Recently a friend in ministry shared that he was frustrated by the lack of baptisms the church he is serving has experienced. He asked for advice, and since I get asked this question a lot, I thought I’d share my response here:
Hi Jason, by God’s grace we see quite a few people get baptized here at CCV, just under 1,900 in 15 years in fact. I’m not sure there are any secrets, but here are a few things we’ve learned that work in our context.
1. We’ve made a commitment to grow through conversion growth only. That’s important because the people you currently have will dictate whether or not the church you serve has an outreach focus or an inward focus.
2. I give a detailed explanation of the gospel once a month and call for a decision by having people fill out a 3×5 Baptism Decision Card. We tell them we will baptize them immediately after the service, or at our monthly baptism service the following week. We rarely ask people to come forward. I’ll simply say, “As you leave give your card to an usher in the back and come back next week at 1pm for the baptism service.” Truth be told we baptize people 7 days a week around here, not just in a service. We also have a baptism page on our website with a link to sign up to partcipate in our next baptism service.
3. We record a video of our baptism services and show that video during the following week’s service during communion. We want to ingrain evangelism as a core value, and nothing does that better than showing videos of your most recent baptisms.
4. I personally lead by example. I meet once a week without fail with a non-Christian to lead them to Christ. When we first started CCV we had 7 families from our street alone come to the church. I mention this simply to say that an introvert can do this, and that it’s really about commitment rather than skill.
5. I make it a priority to pray the following prayer at least 4-5 times a day: “God give me your heart for people far from you in this area.” I want the people who are in my area without Christ to be in my thoughts constantly.
6. I preach a sermon series about evangelism once a year, usually a month or two before Easter (which is a prime evangelistic season for us). I find that does more for me than anyone else.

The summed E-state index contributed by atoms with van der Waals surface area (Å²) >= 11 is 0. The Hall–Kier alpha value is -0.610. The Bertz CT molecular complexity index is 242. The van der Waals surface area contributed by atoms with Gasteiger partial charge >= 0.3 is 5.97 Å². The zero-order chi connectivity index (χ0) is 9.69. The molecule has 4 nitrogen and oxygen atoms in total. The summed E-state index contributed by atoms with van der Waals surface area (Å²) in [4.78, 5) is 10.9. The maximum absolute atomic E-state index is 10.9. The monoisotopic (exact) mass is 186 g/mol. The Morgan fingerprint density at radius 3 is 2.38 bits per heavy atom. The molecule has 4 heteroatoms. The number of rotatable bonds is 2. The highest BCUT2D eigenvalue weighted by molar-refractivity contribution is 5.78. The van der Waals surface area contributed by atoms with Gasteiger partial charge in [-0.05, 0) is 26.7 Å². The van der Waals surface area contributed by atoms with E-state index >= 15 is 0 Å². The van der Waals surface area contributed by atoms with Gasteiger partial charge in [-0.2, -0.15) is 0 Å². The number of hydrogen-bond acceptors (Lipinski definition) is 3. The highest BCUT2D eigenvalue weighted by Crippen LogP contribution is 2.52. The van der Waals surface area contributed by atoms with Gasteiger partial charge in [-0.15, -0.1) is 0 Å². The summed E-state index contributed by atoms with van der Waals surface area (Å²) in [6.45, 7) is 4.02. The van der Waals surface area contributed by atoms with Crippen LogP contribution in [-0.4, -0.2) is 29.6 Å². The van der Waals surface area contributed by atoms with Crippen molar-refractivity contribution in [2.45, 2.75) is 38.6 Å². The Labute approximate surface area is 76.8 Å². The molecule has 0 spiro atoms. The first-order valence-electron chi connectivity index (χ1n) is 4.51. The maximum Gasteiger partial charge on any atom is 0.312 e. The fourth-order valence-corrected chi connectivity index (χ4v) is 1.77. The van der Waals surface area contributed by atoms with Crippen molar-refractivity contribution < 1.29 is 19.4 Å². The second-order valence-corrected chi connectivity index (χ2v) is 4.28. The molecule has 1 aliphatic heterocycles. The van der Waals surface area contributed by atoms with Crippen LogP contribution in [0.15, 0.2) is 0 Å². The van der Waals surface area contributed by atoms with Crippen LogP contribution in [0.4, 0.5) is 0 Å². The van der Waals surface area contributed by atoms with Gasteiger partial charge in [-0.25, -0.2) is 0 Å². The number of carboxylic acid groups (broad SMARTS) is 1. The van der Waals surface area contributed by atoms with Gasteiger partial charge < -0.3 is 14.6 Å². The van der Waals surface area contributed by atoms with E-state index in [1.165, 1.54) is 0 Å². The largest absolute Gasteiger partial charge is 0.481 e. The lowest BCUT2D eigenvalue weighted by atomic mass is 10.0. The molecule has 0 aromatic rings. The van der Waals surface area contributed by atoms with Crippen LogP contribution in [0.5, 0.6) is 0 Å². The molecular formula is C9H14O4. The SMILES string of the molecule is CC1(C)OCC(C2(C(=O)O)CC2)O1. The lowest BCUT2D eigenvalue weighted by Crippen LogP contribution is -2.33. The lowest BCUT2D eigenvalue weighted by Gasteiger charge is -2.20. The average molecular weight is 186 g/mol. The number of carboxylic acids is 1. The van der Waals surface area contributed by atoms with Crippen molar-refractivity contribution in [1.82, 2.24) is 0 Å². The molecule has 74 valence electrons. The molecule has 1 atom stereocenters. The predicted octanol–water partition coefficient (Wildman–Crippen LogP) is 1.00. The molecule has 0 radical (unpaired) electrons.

7. Usually in the fall we organize a “Decision Day” when as a staff we’ll email and call every person in our database and let them know we are having a special Sunday where we’re asking people to make a decision to make Jesus the leader and forgiver of their life. Our staff will set up appointments, pray, fast, etc. Usually on that Sunday we’ll see a large number get baptized. That’s important for more than just numbers; it’s about congregational focus.
8. We plaster all over our facilities and communication vehicles a stamp that looks like this (See image left). What that means is we as a congregation pray everyday at 2pm for God to bring 2,000 people in our area back to him. So far we’ve baptized 1,845 people, and we adjust that number each time we baptize another. There’s nothing special about the number “2,000.” There’s no time frame we’re trying to accomplish it by. It’s just a goal we’ve put before ourselves as a congregation that will help keep evangelism a priority.
9. Make sure you do an excellent job of following up and discipling every person who becomes a Christian. We do that by offering a 5-week group experience called “Foundations” where everyone is taught the 5 aspects of what it means to be a fully-devoted follower of Jesus. Hopefully that new group will continue on, so that a newly baptized person will have a ready-made network of comrades in the faith. With new converts, strike fast with regards to getting them plugged in and connected.
10. We’ve taken a picture of every single person that has been baptized at our church and placed them into a collage that’s on our office wall. I did that mainly for me, as a reminder of God’s amazing grace, but also to pray for those who are now under our care as a church. It’s humbling in more ways than one.
Well, I hope this encourages you.
The high number of baptisms we have at CCV comes not from having a skilled pastor or staff, but from prayer, teaching, planning, execution, and a ton of hard work. With a special group like the people we have at CCV, this is easy to pull off. They often push me more to stay focused on evangelism than I do them.